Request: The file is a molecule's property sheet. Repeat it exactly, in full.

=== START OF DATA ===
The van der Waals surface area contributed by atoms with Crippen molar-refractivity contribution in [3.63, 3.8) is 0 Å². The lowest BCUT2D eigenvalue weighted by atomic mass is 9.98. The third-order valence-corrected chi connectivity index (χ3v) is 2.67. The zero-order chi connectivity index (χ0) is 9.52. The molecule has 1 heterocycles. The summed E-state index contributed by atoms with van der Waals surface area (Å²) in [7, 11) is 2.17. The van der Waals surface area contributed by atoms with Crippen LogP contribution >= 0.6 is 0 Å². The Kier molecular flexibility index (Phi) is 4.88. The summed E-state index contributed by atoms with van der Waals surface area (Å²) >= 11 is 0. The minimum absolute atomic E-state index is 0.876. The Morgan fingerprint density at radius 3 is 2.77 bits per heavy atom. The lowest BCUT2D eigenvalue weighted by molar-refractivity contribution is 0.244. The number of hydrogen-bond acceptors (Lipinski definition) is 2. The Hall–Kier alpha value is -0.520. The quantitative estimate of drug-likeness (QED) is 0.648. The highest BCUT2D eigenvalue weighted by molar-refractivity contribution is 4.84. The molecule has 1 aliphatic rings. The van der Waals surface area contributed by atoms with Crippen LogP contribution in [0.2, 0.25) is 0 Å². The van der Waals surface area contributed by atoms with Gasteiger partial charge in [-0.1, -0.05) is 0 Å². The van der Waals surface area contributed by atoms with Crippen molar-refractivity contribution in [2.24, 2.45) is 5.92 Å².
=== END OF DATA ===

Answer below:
The van der Waals surface area contributed by atoms with Crippen molar-refractivity contribution in [3.63, 3.8) is 0 Å². The lowest BCUT2D eigenvalue weighted by atomic mass is 9.98. The third-order valence-corrected chi connectivity index (χ3v) is 2.67. The zero-order chi connectivity index (χ0) is 9.52. The molecule has 1 heterocycles. The summed E-state index contributed by atoms with van der Waals surface area (Å²) in [7, 11) is 2.17. The van der Waals surface area contributed by atoms with Crippen LogP contribution >= 0.6 is 0 Å². The Kier molecular flexibility index (Phi) is 4.88. The summed E-state index contributed by atoms with van der Waals surface area (Å²) >= 11 is 0. The minimum absolute atomic E-state index is 0.876. The Morgan fingerprint density at radius 3 is 2.77 bits per heavy atom. The lowest BCUT2D eigenvalue weighted by molar-refractivity contribution is 0.244. The number of hydrogen-bond acceptors (Lipinski definition) is 2. The Hall–Kier alpha value is -0.520. The quantitative estimate of drug-likeness (QED) is 0.648. The highest BCUT2D eigenvalue weighted by molar-refractivity contribution is 4.84. The molecule has 1 aliphatic rings. The van der Waals surface area contributed by atoms with Crippen LogP contribution in [0.2, 0.25) is 0 Å². The van der Waals surface area contributed by atoms with Gasteiger partial charge in [-0.1, -0.05) is 0 Å². The van der Waals surface area contributed by atoms with Crippen molar-refractivity contribution in [2.24, 2.45) is 5.92 Å².